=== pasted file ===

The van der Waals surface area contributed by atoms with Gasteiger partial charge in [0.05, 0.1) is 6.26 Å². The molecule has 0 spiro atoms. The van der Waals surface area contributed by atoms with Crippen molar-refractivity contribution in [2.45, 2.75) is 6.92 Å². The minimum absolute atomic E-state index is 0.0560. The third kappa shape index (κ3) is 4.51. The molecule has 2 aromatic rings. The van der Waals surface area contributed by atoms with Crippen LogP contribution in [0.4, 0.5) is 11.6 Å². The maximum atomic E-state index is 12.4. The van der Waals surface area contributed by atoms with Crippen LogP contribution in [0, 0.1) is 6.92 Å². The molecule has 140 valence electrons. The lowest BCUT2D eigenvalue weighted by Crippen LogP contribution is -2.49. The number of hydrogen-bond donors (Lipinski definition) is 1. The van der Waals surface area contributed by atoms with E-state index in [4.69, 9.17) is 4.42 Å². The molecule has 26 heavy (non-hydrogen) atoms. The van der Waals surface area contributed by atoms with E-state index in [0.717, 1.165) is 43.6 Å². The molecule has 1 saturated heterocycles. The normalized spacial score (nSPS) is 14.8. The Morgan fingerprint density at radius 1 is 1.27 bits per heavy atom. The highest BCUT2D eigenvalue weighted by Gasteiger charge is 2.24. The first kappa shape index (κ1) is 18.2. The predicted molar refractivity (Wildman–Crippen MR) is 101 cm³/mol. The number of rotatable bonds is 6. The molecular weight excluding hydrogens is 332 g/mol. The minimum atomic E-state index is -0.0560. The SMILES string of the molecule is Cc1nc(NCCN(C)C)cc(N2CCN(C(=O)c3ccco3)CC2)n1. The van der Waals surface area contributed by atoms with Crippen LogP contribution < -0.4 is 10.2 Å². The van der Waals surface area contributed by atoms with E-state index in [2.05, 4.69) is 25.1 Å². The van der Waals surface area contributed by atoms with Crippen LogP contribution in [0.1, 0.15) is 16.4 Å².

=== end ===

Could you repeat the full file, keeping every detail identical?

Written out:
The van der Waals surface area contributed by atoms with Gasteiger partial charge in [0.05, 0.1) is 6.26 Å². The molecule has 0 spiro atoms. The van der Waals surface area contributed by atoms with Crippen molar-refractivity contribution in [2.45, 2.75) is 6.92 Å². The minimum absolute atomic E-state index is 0.0560. The third kappa shape index (κ3) is 4.51. The molecule has 2 aromatic rings. The van der Waals surface area contributed by atoms with Crippen LogP contribution in [0.4, 0.5) is 11.6 Å². The maximum atomic E-state index is 12.4. The van der Waals surface area contributed by atoms with Crippen LogP contribution in [0, 0.1) is 6.92 Å². The molecule has 140 valence electrons. The lowest BCUT2D eigenvalue weighted by Crippen LogP contribution is -2.49. The number of hydrogen-bond donors (Lipinski definition) is 1. The van der Waals surface area contributed by atoms with E-state index in [4.69, 9.17) is 4.42 Å². The molecule has 26 heavy (non-hydrogen) atoms. The van der Waals surface area contributed by atoms with E-state index in [0.717, 1.165) is 43.6 Å². The molecule has 1 saturated heterocycles. The normalized spacial score (nSPS) is 14.8. The Morgan fingerprint density at radius 1 is 1.27 bits per heavy atom. The highest BCUT2D eigenvalue weighted by Gasteiger charge is 2.24. The first kappa shape index (κ1) is 18.2. The predicted molar refractivity (Wildman–Crippen MR) is 101 cm³/mol. The number of rotatable bonds is 6. The molecular weight excluding hydrogens is 332 g/mol. The minimum atomic E-state index is -0.0560. The SMILES string of the molecule is Cc1nc(NCCN(C)C)cc(N2CCN(C(=O)c3ccco3)CC2)n1. The van der Waals surface area contributed by atoms with Crippen LogP contribution < -0.4 is 10.2 Å². The van der Waals surface area contributed by atoms with E-state index in [2.05, 4.69) is 25.1 Å². The van der Waals surface area contributed by atoms with Crippen LogP contribution in [0.1, 0.15) is 16.4 Å².